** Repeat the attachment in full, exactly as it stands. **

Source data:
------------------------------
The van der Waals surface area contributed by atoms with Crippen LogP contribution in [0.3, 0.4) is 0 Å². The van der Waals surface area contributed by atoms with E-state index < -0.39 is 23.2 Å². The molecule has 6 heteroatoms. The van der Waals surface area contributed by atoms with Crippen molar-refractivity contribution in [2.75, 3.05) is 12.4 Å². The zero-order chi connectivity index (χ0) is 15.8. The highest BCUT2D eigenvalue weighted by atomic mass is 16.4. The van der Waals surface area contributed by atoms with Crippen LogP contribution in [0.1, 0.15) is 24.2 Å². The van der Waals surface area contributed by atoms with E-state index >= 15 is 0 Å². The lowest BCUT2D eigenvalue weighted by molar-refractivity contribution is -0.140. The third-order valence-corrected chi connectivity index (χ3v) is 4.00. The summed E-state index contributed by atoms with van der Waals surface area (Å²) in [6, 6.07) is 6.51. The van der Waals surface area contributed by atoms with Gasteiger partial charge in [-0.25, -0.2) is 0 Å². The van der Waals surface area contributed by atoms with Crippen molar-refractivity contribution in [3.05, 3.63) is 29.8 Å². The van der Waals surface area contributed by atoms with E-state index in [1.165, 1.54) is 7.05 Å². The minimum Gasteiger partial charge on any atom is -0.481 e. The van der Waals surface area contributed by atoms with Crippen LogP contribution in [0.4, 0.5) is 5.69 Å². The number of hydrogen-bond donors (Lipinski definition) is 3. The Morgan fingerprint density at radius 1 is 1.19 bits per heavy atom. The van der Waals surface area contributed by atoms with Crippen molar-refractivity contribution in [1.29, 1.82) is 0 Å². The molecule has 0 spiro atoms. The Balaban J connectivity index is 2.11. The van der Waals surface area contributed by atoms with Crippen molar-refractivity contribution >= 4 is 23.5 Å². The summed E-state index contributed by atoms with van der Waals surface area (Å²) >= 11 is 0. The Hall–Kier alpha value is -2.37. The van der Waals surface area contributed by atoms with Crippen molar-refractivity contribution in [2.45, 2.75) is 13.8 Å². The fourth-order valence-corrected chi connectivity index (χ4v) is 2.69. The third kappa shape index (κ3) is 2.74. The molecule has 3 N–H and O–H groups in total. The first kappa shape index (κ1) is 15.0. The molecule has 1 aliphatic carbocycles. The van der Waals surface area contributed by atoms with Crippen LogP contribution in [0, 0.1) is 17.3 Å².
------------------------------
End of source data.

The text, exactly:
The van der Waals surface area contributed by atoms with Crippen LogP contribution in [0.3, 0.4) is 0 Å². The van der Waals surface area contributed by atoms with E-state index < -0.39 is 23.2 Å². The molecule has 6 heteroatoms. The van der Waals surface area contributed by atoms with Crippen molar-refractivity contribution in [2.75, 3.05) is 12.4 Å². The zero-order chi connectivity index (χ0) is 15.8. The highest BCUT2D eigenvalue weighted by atomic mass is 16.4. The van der Waals surface area contributed by atoms with Crippen LogP contribution in [0.1, 0.15) is 24.2 Å². The van der Waals surface area contributed by atoms with E-state index >= 15 is 0 Å². The lowest BCUT2D eigenvalue weighted by molar-refractivity contribution is -0.140. The third-order valence-corrected chi connectivity index (χ3v) is 4.00. The summed E-state index contributed by atoms with van der Waals surface area (Å²) in [6, 6.07) is 6.51. The van der Waals surface area contributed by atoms with Gasteiger partial charge in [-0.25, -0.2) is 0 Å². The van der Waals surface area contributed by atoms with Crippen molar-refractivity contribution in [3.05, 3.63) is 29.8 Å². The van der Waals surface area contributed by atoms with E-state index in [1.165, 1.54) is 7.05 Å². The minimum Gasteiger partial charge on any atom is -0.481 e. The van der Waals surface area contributed by atoms with Crippen LogP contribution in [0.4, 0.5) is 5.69 Å². The number of hydrogen-bond donors (Lipinski definition) is 3. The Morgan fingerprint density at radius 1 is 1.19 bits per heavy atom. The van der Waals surface area contributed by atoms with Crippen molar-refractivity contribution in [1.29, 1.82) is 0 Å². The molecule has 0 spiro atoms. The Balaban J connectivity index is 2.11. The van der Waals surface area contributed by atoms with Crippen molar-refractivity contribution >= 4 is 23.5 Å². The summed E-state index contributed by atoms with van der Waals surface area (Å²) >= 11 is 0. The Hall–Kier alpha value is -2.37. The van der Waals surface area contributed by atoms with Crippen molar-refractivity contribution in [2.45, 2.75) is 13.8 Å². The fourth-order valence-corrected chi connectivity index (χ4v) is 2.69. The third kappa shape index (κ3) is 2.74. The molecule has 3 N–H and O–H groups in total. The first kappa shape index (κ1) is 15.0. The molecule has 1 aliphatic carbocycles. The van der Waals surface area contributed by atoms with Crippen LogP contribution in [0, 0.1) is 17.3 Å².